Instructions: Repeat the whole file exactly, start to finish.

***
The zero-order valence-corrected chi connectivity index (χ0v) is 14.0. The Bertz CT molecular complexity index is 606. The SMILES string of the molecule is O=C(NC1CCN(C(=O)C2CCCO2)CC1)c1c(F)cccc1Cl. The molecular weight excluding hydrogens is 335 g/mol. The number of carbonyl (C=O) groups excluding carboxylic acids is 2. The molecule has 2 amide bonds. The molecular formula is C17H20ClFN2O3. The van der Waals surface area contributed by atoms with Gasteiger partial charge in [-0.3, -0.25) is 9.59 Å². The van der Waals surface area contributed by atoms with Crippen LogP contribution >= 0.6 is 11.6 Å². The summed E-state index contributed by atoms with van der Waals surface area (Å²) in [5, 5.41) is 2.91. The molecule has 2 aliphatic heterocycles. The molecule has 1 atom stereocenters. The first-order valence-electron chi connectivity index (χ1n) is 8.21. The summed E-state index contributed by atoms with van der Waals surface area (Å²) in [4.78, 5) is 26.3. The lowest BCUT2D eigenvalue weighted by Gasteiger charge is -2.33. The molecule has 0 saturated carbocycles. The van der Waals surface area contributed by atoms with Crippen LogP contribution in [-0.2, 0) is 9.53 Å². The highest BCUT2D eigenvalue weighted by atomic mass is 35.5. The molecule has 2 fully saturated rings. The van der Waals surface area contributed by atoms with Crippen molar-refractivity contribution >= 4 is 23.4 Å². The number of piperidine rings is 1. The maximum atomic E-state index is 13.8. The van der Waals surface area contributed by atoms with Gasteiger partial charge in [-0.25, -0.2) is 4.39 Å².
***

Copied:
The zero-order valence-corrected chi connectivity index (χ0v) is 14.0. The Bertz CT molecular complexity index is 606. The SMILES string of the molecule is O=C(NC1CCN(C(=O)C2CCCO2)CC1)c1c(F)cccc1Cl. The molecular weight excluding hydrogens is 335 g/mol. The number of carbonyl (C=O) groups excluding carboxylic acids is 2. The molecule has 2 amide bonds. The molecular formula is C17H20ClFN2O3. The van der Waals surface area contributed by atoms with Gasteiger partial charge in [-0.3, -0.25) is 9.59 Å². The van der Waals surface area contributed by atoms with Crippen LogP contribution >= 0.6 is 11.6 Å². The summed E-state index contributed by atoms with van der Waals surface area (Å²) in [5, 5.41) is 2.91. The molecule has 2 aliphatic heterocycles. The molecule has 1 atom stereocenters. The first-order valence-electron chi connectivity index (χ1n) is 8.21. The summed E-state index contributed by atoms with van der Waals surface area (Å²) in [4.78, 5) is 26.3. The lowest BCUT2D eigenvalue weighted by Gasteiger charge is -2.33. The molecule has 0 saturated carbocycles. The van der Waals surface area contributed by atoms with Crippen LogP contribution in [-0.2, 0) is 9.53 Å². The highest BCUT2D eigenvalue weighted by atomic mass is 35.5. The molecule has 2 fully saturated rings. The van der Waals surface area contributed by atoms with Crippen molar-refractivity contribution >= 4 is 23.4 Å². The number of piperidine rings is 1. The maximum atomic E-state index is 13.8. The van der Waals surface area contributed by atoms with Gasteiger partial charge in [-0.25, -0.2) is 4.39 Å².